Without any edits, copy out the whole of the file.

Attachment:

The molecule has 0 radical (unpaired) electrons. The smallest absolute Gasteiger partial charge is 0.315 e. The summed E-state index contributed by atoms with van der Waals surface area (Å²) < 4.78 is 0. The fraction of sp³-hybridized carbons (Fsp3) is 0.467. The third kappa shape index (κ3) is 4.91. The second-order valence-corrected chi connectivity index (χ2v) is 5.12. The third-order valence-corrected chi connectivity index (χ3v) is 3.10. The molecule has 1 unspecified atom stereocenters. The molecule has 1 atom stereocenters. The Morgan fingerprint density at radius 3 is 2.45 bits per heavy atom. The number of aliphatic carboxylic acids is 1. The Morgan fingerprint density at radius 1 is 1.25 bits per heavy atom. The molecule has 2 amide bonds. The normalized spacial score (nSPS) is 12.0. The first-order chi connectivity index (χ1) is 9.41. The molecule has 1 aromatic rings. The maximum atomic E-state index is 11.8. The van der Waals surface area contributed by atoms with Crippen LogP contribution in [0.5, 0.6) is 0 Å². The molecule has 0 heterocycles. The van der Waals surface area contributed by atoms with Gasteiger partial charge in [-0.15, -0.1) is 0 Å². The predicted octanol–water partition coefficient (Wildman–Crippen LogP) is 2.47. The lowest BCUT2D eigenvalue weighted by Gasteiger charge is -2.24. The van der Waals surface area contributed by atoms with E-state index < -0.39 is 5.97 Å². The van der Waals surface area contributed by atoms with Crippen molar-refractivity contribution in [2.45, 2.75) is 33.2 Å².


The molecule has 0 radical (unpaired) electrons. The smallest absolute Gasteiger partial charge is 0.315 e. The summed E-state index contributed by atoms with van der Waals surface area (Å²) < 4.78 is 0. The fraction of sp³-hybridized carbons (Fsp3) is 0.467. The third kappa shape index (κ3) is 4.91. The second-order valence-corrected chi connectivity index (χ2v) is 5.12. The third-order valence-corrected chi connectivity index (χ3v) is 3.10. The molecule has 1 unspecified atom stereocenters. The molecule has 1 atom stereocenters. The Morgan fingerprint density at radius 3 is 2.45 bits per heavy atom. The number of aliphatic carboxylic acids is 1. The Morgan fingerprint density at radius 1 is 1.25 bits per heavy atom. The molecule has 2 amide bonds. The normalized spacial score (nSPS) is 12.0. The first-order chi connectivity index (χ1) is 9.41. The molecule has 1 aromatic rings. The maximum atomic E-state index is 11.8. The van der Waals surface area contributed by atoms with Crippen LogP contribution in [0.5, 0.6) is 0 Å². The molecule has 0 heterocycles. The van der Waals surface area contributed by atoms with Gasteiger partial charge in [-0.15, -0.1) is 0 Å². The predicted octanol–water partition coefficient (Wildman–Crippen LogP) is 2.47. The lowest BCUT2D eigenvalue weighted by Gasteiger charge is -2.24. The van der Waals surface area contributed by atoms with E-state index < -0.39 is 5.97 Å². The van der Waals surface area contributed by atoms with Crippen molar-refractivity contribution in [2.45, 2.75) is 33.2 Å².